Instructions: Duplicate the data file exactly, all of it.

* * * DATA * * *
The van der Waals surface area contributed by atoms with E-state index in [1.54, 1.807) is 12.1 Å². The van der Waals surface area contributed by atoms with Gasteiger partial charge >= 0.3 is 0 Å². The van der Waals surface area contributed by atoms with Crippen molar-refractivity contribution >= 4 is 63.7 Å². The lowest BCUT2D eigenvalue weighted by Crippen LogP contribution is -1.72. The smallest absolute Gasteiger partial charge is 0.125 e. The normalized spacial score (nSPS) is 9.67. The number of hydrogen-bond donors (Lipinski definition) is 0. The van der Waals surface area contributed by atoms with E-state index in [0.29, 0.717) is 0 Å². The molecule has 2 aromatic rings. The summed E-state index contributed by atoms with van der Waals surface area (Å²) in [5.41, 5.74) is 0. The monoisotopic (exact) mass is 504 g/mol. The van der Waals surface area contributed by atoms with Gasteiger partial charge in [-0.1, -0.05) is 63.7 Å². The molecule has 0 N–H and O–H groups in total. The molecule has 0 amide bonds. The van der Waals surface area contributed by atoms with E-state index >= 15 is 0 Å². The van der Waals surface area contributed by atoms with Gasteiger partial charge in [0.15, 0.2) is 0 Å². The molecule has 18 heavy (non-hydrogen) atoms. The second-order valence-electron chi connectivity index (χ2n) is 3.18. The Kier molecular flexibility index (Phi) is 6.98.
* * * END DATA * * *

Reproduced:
The van der Waals surface area contributed by atoms with E-state index in [1.54, 1.807) is 12.1 Å². The van der Waals surface area contributed by atoms with Gasteiger partial charge >= 0.3 is 0 Å². The van der Waals surface area contributed by atoms with Crippen molar-refractivity contribution >= 4 is 63.7 Å². The lowest BCUT2D eigenvalue weighted by Crippen LogP contribution is -1.72. The smallest absolute Gasteiger partial charge is 0.125 e. The normalized spacial score (nSPS) is 9.67. The number of hydrogen-bond donors (Lipinski definition) is 0. The van der Waals surface area contributed by atoms with E-state index in [0.29, 0.717) is 0 Å². The molecule has 2 aromatic rings. The summed E-state index contributed by atoms with van der Waals surface area (Å²) in [5.41, 5.74) is 0. The monoisotopic (exact) mass is 504 g/mol. The van der Waals surface area contributed by atoms with Gasteiger partial charge in [-0.1, -0.05) is 63.7 Å². The molecule has 0 N–H and O–H groups in total. The molecule has 0 amide bonds. The van der Waals surface area contributed by atoms with E-state index >= 15 is 0 Å². The van der Waals surface area contributed by atoms with Gasteiger partial charge in [0.15, 0.2) is 0 Å². The molecule has 18 heavy (non-hydrogen) atoms. The second-order valence-electron chi connectivity index (χ2n) is 3.18. The Kier molecular flexibility index (Phi) is 6.98.